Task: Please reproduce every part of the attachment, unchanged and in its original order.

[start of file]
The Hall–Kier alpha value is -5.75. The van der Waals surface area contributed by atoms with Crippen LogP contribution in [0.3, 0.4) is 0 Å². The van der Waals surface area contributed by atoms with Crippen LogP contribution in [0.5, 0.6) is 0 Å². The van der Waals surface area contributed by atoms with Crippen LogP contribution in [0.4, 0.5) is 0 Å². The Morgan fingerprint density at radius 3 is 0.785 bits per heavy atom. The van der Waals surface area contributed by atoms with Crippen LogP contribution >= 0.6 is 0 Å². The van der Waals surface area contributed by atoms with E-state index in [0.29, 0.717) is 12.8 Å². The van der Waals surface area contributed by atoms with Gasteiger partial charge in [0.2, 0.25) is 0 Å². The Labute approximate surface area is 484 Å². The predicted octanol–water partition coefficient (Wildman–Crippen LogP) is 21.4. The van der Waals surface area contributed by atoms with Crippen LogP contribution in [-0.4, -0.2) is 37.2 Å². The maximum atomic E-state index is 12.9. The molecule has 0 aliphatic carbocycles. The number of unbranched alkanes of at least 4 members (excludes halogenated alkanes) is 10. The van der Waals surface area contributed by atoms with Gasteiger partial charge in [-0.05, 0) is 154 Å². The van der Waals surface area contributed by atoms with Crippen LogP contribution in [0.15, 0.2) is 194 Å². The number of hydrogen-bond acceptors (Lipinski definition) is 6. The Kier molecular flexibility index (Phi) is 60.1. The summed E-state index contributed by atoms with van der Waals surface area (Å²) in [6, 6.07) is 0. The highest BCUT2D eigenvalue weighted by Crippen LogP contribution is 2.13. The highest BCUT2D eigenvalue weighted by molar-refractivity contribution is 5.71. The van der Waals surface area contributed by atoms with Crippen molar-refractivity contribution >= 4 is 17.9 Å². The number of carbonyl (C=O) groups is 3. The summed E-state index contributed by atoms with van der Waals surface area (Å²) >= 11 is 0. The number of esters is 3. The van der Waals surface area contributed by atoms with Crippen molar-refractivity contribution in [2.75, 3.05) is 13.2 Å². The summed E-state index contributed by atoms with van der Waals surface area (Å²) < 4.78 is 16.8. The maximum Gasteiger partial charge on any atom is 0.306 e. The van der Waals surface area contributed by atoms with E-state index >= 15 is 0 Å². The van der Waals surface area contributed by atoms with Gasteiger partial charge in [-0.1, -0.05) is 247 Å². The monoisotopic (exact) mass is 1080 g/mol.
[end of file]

The Hall–Kier alpha value is -5.75. The van der Waals surface area contributed by atoms with Crippen LogP contribution in [0.3, 0.4) is 0 Å². The van der Waals surface area contributed by atoms with Crippen LogP contribution in [0.5, 0.6) is 0 Å². The van der Waals surface area contributed by atoms with Crippen LogP contribution in [0.4, 0.5) is 0 Å². The Morgan fingerprint density at radius 3 is 0.785 bits per heavy atom. The van der Waals surface area contributed by atoms with Crippen LogP contribution >= 0.6 is 0 Å². The van der Waals surface area contributed by atoms with E-state index in [0.29, 0.717) is 12.8 Å². The van der Waals surface area contributed by atoms with Gasteiger partial charge in [0.2, 0.25) is 0 Å². The Labute approximate surface area is 484 Å². The predicted octanol–water partition coefficient (Wildman–Crippen LogP) is 21.4. The van der Waals surface area contributed by atoms with Crippen LogP contribution in [-0.4, -0.2) is 37.2 Å². The maximum atomic E-state index is 12.9. The molecule has 0 aliphatic carbocycles. The number of unbranched alkanes of at least 4 members (excludes halogenated alkanes) is 10. The van der Waals surface area contributed by atoms with Gasteiger partial charge in [-0.05, 0) is 154 Å². The van der Waals surface area contributed by atoms with Crippen LogP contribution in [0.15, 0.2) is 194 Å². The number of hydrogen-bond acceptors (Lipinski definition) is 6. The Kier molecular flexibility index (Phi) is 60.1. The summed E-state index contributed by atoms with van der Waals surface area (Å²) in [6, 6.07) is 0. The highest BCUT2D eigenvalue weighted by Crippen LogP contribution is 2.13. The highest BCUT2D eigenvalue weighted by molar-refractivity contribution is 5.71. The van der Waals surface area contributed by atoms with Crippen molar-refractivity contribution >= 4 is 17.9 Å². The number of carbonyl (C=O) groups is 3. The summed E-state index contributed by atoms with van der Waals surface area (Å²) >= 11 is 0. The number of esters is 3. The van der Waals surface area contributed by atoms with Crippen molar-refractivity contribution in [2.75, 3.05) is 13.2 Å². The summed E-state index contributed by atoms with van der Waals surface area (Å²) < 4.78 is 16.8. The maximum Gasteiger partial charge on any atom is 0.306 e. The van der Waals surface area contributed by atoms with E-state index >= 15 is 0 Å². The van der Waals surface area contributed by atoms with Gasteiger partial charge in [-0.1, -0.05) is 247 Å². The monoisotopic (exact) mass is 1080 g/mol.